Santina Caruso, who worked for Jackson Lab as a veterinary technician for several months in 2008, accused the lab of violating Maine’s Whistleblower Protection Act by firing her after she repeatedly raised concerns about how laboratory mice were being cared for while involved with disease research being conducted by Dr. Shaoguang Li.
Caruso, who had come to the lab after working for an eye research institute in Massachusetts, accused the lab of violating federal laws and regulations by allowing mice to suffer and then die in their cages instead of euthanizing them. On similar grounds, she objected to a process known as “toe-clipping” which, according to a complaint Caruso filed in June 2010 in Hancock County Superior Court, involves amputating toes of mice “for identification purposes.”
Laboratory officials denied firing Caruso over her allegations that research mice were not being treated humanely at the lab. They contended that Caruso’s confrontational demeanor and reluctance to follow the lab’s policies led to her dismissal in mid-June 2008.
Jackson Lab is known globally for its use of mice to research human disease and medical conditions. Each year it produces millions of specially bred laboratory mice that are used in similar studies all over the world. The lab employs more than 1,200 people in Bar Harbor and another 170 in Sacramento, Calif., and Farmington, Conn.
Caruso received authorization in March 2010 from the Maine Human Rights Commission to pursue a lawsuit against the lab, according to the court complaint. She sought unspecified compensation from the lab for lost wages caused by her firing, compensatory and punitive damages, and to cover her legal costs in pursuing the lawsuit.
“It’s very disappointing,” Caruso’s attorney, David Webbert of Augusta, said about the jury decision, which was 8-1 in favor of the lab. “I’m surprised.”
He said evidence presented to the jury during the civil trial showed the lab disregarded basic federal law and that lab officials fired his client for reporting those violations to the federal Office of Laboratory Animal Welfare. OLAW is part of part of the National Institutes of Health, which routinely provides the lab with grants worth millions of dollars to fund its research.
Webbert said his client may appeal the decision but has not yet decided whether she will.
Jackson Lab’s attorney in the matter, Thad Zmistowski of Bangor, said the lab was pleased with Monday’s outcome.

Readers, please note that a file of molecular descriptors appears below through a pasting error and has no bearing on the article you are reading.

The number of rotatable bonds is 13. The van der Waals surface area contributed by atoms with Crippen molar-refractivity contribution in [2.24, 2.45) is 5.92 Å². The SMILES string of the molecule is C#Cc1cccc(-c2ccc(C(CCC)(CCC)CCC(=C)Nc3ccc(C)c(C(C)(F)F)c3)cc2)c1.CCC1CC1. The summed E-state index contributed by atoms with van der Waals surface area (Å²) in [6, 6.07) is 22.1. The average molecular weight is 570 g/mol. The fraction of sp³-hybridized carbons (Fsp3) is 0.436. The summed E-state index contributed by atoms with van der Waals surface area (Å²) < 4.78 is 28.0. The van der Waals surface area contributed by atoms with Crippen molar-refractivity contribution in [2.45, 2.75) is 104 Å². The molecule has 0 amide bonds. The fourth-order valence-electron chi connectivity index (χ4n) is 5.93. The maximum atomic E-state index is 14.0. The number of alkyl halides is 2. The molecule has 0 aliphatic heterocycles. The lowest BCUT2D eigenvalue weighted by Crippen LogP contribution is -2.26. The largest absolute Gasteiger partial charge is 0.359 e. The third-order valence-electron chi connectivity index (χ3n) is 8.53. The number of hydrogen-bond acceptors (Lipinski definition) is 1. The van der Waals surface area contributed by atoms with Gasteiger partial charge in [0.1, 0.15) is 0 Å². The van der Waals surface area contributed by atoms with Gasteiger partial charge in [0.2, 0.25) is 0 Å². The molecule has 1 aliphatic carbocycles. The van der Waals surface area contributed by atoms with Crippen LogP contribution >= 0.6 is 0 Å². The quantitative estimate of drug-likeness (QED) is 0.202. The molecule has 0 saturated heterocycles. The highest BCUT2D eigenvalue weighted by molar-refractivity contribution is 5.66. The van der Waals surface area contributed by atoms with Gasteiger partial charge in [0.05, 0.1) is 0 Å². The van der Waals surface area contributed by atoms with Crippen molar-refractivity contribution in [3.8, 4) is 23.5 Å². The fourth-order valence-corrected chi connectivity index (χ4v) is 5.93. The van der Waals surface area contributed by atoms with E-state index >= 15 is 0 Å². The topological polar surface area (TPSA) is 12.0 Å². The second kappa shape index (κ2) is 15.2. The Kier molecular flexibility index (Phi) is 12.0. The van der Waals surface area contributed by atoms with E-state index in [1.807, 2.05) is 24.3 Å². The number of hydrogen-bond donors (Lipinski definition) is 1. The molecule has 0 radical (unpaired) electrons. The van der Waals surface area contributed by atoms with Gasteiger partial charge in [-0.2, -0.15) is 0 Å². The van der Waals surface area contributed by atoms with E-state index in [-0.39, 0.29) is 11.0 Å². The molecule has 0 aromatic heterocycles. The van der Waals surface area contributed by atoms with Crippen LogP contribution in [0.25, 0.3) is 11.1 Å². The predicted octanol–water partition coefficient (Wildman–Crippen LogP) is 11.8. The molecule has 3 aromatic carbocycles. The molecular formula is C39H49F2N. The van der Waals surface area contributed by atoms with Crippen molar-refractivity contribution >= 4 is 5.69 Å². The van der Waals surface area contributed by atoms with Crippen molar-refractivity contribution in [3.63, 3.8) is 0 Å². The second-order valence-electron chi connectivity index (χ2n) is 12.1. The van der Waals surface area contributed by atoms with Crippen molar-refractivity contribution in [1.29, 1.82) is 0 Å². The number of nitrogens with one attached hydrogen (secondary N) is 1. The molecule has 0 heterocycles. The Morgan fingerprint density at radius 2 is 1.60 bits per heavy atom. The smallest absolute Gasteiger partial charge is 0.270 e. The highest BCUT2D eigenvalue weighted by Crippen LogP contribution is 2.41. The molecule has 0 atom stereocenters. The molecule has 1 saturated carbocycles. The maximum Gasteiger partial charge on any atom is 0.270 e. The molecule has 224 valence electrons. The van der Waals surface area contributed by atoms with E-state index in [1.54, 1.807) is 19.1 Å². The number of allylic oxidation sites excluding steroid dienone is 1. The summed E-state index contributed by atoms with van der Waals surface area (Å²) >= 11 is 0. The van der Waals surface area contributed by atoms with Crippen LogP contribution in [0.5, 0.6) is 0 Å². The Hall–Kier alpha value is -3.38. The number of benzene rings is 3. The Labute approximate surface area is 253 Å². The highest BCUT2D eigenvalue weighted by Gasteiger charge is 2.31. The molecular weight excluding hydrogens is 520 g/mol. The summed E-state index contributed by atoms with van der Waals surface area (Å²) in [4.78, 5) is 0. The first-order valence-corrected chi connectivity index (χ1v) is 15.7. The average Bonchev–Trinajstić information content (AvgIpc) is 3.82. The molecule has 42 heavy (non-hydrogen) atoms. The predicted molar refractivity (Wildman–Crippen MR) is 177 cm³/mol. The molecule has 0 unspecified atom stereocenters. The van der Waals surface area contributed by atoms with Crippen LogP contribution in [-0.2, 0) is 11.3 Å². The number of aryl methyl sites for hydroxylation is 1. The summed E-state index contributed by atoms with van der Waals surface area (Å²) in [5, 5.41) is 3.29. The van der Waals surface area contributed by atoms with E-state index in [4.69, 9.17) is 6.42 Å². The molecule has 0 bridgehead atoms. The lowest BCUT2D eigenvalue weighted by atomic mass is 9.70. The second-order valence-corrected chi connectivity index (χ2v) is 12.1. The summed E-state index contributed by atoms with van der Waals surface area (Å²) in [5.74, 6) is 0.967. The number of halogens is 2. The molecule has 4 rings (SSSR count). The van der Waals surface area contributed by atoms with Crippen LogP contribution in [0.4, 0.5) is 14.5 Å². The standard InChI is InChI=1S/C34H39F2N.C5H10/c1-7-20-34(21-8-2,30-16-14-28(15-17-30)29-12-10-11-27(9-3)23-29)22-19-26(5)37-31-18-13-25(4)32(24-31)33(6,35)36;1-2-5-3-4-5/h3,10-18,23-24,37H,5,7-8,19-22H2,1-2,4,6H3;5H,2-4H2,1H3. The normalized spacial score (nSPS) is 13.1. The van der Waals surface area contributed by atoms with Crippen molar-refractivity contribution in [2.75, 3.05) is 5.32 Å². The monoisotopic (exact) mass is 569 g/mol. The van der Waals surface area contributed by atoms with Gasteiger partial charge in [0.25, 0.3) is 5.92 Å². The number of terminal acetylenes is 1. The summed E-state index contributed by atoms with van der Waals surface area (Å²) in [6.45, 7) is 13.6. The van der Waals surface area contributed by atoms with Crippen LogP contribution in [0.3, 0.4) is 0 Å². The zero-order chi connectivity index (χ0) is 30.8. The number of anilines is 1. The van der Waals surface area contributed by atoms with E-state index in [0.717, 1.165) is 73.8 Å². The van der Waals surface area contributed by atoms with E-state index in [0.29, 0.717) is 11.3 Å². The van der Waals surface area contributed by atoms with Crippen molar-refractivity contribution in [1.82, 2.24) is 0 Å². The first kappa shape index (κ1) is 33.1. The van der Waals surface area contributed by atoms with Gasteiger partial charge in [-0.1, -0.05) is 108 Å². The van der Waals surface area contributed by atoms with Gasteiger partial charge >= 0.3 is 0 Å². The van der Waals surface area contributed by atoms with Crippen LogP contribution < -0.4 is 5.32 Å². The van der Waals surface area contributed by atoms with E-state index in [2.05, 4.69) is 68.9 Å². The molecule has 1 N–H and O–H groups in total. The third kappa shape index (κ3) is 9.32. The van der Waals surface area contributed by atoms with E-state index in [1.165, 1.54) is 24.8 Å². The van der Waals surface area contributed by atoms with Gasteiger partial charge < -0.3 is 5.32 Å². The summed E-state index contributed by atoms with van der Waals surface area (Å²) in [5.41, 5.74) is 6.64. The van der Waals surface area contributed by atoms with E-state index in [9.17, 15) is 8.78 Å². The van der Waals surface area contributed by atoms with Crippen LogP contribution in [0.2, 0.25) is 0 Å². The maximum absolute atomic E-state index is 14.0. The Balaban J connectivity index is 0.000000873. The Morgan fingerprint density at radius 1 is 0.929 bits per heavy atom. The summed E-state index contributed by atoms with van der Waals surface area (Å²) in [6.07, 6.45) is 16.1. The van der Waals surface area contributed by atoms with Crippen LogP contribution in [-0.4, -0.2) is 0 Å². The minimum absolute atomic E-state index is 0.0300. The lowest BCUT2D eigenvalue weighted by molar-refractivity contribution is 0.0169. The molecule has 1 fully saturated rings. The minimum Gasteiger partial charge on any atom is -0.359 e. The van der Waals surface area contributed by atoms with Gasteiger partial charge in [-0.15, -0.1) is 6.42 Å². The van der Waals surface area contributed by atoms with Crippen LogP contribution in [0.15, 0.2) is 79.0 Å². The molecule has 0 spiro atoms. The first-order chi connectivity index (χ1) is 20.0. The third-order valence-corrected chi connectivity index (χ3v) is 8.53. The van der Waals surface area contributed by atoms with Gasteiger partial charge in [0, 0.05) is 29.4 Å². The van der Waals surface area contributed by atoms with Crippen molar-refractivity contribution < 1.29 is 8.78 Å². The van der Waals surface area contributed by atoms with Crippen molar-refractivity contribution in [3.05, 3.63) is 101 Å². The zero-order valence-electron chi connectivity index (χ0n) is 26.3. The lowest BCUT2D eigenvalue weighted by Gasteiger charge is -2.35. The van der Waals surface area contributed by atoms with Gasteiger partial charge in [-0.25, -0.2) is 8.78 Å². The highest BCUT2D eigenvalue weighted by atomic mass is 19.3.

“The lab is very gratified that its conduct in this case toward the plaintiff [Caruso] was vindicated by this jury,” Zmistowski said. “It endeavors with all its employees to act at all times with fairness and while it is not perfect — and no organization is — its efforts in this regard were rewarded by this jury.”
Chuck Hewett, the lab’s executive vice president and chief operating officer, issued a one-sentence statement Monday on the end of the civil trial, which began last Wednesday.
“We are happy the process worked,” Hewett said.
Caruso contended that the lab’s in-house animal care committee and the federal government require that research projects adhere to set protocols for when sick mice are to be euthanized. Allowing mice intentionally affected by disease to expire in their cages, rather than euthanizing them as they begin their final decline, violates federal law by causing unnecessary pain and distress in the lab animals, Caruso asserted.
According to Webbert, federal officials with OLAW who looked into his client’s concerns eventually agreed with her.
“We believe that the investigation was merited and contributed to animal welfare,” Bruce Morse, an animal welfare specialist with OLAW, informed Caruso in a letter written Dec. 5, 2008, almost six months after Caruso had been fired from the lab.
While Caruso was testifying on the stand Monday morning, Zmistowski accused Caruso of videotaping one sick mouse and then not telling her supervisors about the animal’s poor condition for another two days — which he contended added to the animal’s suffering. He contended that she had shot the video specifically to use as evidence in a lawsuit she planned to pursue against Jackson Lab.
“You manufactured that evidence and were very cruel in doing so, weren’t you?” Zmistowski asked.
“I did what I was instructed [by my supervisors],” Caruso responded. “I did not leave anything to suffer.”
Zmistowski contended that in raising her concerns, Caruso inappropriately went around her supervisors to lodge complaints, sent copious numbers of emails to her co-workers when some were sitting only a few feet away, and was disrespectful and made belittling comments to them. Her supervisors told her she needed to improve her teamwork and communication skills, he said.
“Just because you’re a whistleblower doesn’t mean you have automatic job security,” the lab attorney told the jury. “You don’t get a free pass to behave the way this person behaved.”
Webbert responded that, in any lab where routine violations of federal law may be considered part of the lab’s culture, teamwork and being agreeable may not be appropriate. He said that even if Caruso’s whistleblowing was only part of the reason she was dismissed, the lab still would have violated the Maine Whistleblowers’ Act.
“It’s very hard to be a charming whistleblower,” Webbert told the jury. “The defense about her attitude is insufficient.”
Webbert added that, when it comes to reporting substandard animal care, the lab’s own policies allow employees to raise those concerns high up in the lab’s hierarchy, not just with their immediate supervisors.
“I think they are looking to change the subject,” Webbert told the jury.
After the trial ended, Zmistowski said that all of the animal care concerns raised by Caruso in 2008 have since been addressed.
“With regard to historical animal welfare concerns at issue in this case, they were resolved long ago and the lab’s reputation in this area remains enviable,” Zmistowski said.